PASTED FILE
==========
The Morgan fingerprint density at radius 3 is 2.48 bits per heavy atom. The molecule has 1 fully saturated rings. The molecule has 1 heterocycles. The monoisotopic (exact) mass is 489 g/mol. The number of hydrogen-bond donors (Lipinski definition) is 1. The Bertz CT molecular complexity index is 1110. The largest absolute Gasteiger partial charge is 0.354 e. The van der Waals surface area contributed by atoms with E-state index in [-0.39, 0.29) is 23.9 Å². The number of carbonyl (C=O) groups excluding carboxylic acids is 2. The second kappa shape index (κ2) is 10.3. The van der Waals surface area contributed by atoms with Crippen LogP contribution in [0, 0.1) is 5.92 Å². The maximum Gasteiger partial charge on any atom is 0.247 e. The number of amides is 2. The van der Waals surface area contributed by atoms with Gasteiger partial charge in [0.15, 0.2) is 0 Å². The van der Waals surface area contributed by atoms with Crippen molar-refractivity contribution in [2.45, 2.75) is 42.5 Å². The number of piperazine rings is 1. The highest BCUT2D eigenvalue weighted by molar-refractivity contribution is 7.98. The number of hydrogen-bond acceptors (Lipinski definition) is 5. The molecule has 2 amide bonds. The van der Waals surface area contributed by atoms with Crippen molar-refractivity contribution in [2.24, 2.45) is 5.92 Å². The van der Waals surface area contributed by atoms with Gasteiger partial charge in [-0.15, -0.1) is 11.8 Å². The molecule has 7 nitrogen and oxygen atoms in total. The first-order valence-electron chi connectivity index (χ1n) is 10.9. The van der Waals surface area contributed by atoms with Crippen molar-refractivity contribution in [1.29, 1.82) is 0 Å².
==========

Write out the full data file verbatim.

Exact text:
The Morgan fingerprint density at radius 3 is 2.48 bits per heavy atom. The molecule has 1 fully saturated rings. The molecule has 1 heterocycles. The monoisotopic (exact) mass is 489 g/mol. The number of hydrogen-bond donors (Lipinski definition) is 1. The Bertz CT molecular complexity index is 1110. The largest absolute Gasteiger partial charge is 0.354 e. The van der Waals surface area contributed by atoms with E-state index in [-0.39, 0.29) is 23.9 Å². The number of carbonyl (C=O) groups excluding carboxylic acids is 2. The second kappa shape index (κ2) is 10.3. The van der Waals surface area contributed by atoms with Crippen LogP contribution in [0, 0.1) is 5.92 Å². The maximum Gasteiger partial charge on any atom is 0.247 e. The number of amides is 2. The van der Waals surface area contributed by atoms with Gasteiger partial charge in [0.15, 0.2) is 0 Å². The van der Waals surface area contributed by atoms with Crippen molar-refractivity contribution in [2.45, 2.75) is 42.5 Å². The number of piperazine rings is 1. The highest BCUT2D eigenvalue weighted by molar-refractivity contribution is 7.98. The number of hydrogen-bond acceptors (Lipinski definition) is 5. The molecule has 2 amide bonds. The van der Waals surface area contributed by atoms with Crippen molar-refractivity contribution in [2.24, 2.45) is 5.92 Å². The van der Waals surface area contributed by atoms with Gasteiger partial charge in [-0.15, -0.1) is 11.8 Å². The molecule has 7 nitrogen and oxygen atoms in total. The first-order valence-electron chi connectivity index (χ1n) is 10.9. The van der Waals surface area contributed by atoms with Crippen molar-refractivity contribution in [1.29, 1.82) is 0 Å².